Gender equality today for a sustainable tomorrow
Abigail and Sarah write for International Women's Day about five ways they have discovered that women’s empowerment boosts child well-being
We know that globally, women and girls face discrimination and inequality worldwide. Women hold only 25.6% of national government positions; and 1 in 3 women have experienced physical or sexual violence in their lifetimes.
We know that women’s empowerment drives better development outcomes. When women are empowered, children flourish. This is broadly understood at World Vision and throughout the development sector.
But last year, we recognised a need to better understand why women’s empowerment is so vital to the well-being of children. We know our programming supports gender equality. But we couldn’t comprehensively articulate the links between women’s empowerment and World Vision's child well-being targets like ensuring children experience good health or are educated for life.
To identify these links, we conducted a literature review: Equality and empowerment: Critical pathways to child well-being. This review brings many important associations between women’s and girls’ empowerment and child well-being into one report, providing a comprehensive overview.
It is overwhelmingly clear that when women can access resources and opportunities, participate in systems of power and make decisions that impact their lives, they experience personal well-being. This profoundly improves child well-being by almost every measure. Here are five important ways women’s empowerment influences child well-being.
Women’s level of education has a direct bearing on their children’s health and education outcomes.
Women with higher educational attainment are more likely to vaccinate their children, breastfeed their children, and seek treatment for child illnesses. Children of educated women attend school for longer. Their daughters are more likely to be enrolled in school. Educated women also experience better economic outcomes, delayed marriage, and increased contraceptive use.
When women have increased economic opportunities, this can positively influence norms about girls’ status and education opportunities.
Women’s increased economic opportunities can influence how families and communities value girls, which can increase the support families give towards girls’ education. Women’s increased economic opportunities can further influence social norms related to women’s economic engagement.
Women’s agency is linked to child health.
Research indicated women who could freely make decisions within their households and over crop production had greater influence on how much to allocate to household food as well as regarding how the food was allocated within the household. In some contexts, their agency over food production and allocation has been found to have significant and positive effect on children’s weight and height for age.
Women’s experience of intimate partner violence affects child well-being.
Another important finding was how intimate partner violence affects child well-being. The literature review found intimate partner violence (IPV) and violence against children co-occur in a significant proportion of households. Children in households affected by intimate partner violence are also much more likely than other children to experience violent forms of punishment. And children can experience short and long-term impacts from witnessing IPV, even when they are not physically or sexually harmed themselves. For example, girls and boys who witness intimate partner violence are more likely to experience greater sleep disturbances, anxiety and depression, insomnia and self-harm and aggressive behaviours. These findings highlight the need to use a comprehensive approach to addressing violence – working to address family violence as an integrated issue.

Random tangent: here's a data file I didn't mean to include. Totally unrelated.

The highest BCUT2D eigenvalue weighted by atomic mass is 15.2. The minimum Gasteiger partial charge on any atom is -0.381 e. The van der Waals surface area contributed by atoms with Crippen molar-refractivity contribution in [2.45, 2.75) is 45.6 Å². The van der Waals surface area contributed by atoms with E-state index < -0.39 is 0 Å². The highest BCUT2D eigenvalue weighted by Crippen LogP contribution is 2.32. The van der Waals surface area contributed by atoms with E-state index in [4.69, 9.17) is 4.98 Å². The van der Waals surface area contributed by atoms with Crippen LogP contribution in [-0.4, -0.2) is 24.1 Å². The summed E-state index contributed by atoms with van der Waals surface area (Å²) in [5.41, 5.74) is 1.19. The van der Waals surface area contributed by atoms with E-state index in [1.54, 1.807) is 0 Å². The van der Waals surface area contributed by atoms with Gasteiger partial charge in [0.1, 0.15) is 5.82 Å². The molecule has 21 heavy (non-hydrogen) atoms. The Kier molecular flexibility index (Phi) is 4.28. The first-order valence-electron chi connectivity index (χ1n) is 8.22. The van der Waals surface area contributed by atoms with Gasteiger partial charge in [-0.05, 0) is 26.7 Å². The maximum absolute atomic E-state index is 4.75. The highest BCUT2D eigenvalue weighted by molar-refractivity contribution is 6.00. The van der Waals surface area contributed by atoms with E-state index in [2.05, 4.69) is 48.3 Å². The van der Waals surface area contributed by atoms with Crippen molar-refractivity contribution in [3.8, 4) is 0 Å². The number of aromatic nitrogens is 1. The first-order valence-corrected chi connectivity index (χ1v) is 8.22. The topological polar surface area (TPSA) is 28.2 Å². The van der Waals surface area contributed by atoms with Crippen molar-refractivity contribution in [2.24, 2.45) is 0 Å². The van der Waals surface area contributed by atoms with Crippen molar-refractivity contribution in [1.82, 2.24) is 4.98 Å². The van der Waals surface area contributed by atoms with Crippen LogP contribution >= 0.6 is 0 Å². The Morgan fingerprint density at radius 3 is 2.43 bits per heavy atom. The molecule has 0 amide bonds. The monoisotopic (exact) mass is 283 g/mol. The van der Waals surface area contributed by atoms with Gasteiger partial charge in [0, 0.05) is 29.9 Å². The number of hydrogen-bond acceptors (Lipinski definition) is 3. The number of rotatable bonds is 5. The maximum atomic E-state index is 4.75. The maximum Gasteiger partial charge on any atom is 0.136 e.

Finally, girls and boys begin to markedly experience the impact of gender inequality in adolescence.
The experiences, expectations and disparities they face often mirror those of the adults in their lives. Adolescent girls (ages 15-19) have been found to experience higher rates of intimate partner violence than other groups of women.
The review showed us that we need to address disparities across girls’ life cycles. Otherwise, the benefits of our programming with girls may not be sustained into their adulthood, and we must start over with the next generation of girls. Addressing the barriers girls and their families face when it comes to getting girls to school – distance, gender norms, menstrual hygiene, child marriage – makes for educated, empowered women who will raise healthier children.
Secondly, the research made clear what many of us knew implicitly – that World Vision’s work to increase child well-being is not implemented in a vacuum. This research has highlighted the importance of system’s approaches to child and adolescent well-being. As a child-focused organisation, we must address systems of inequality and disempowerment that exist around and among boys and girls and women and men in families, communities and societies. This is the only way to reach our aim of sustained child well-being.
To read Equality and empowerment: Critical pathways to child well-being click here
To learn more about World Vision's work across a range of sectors click here
Abigail Howe-Will, is World Vision International's Gender Equality and Social Inclusion Technical Director and Sarah Shteir is World Vision Australia's Senior Gender Equality Advisor.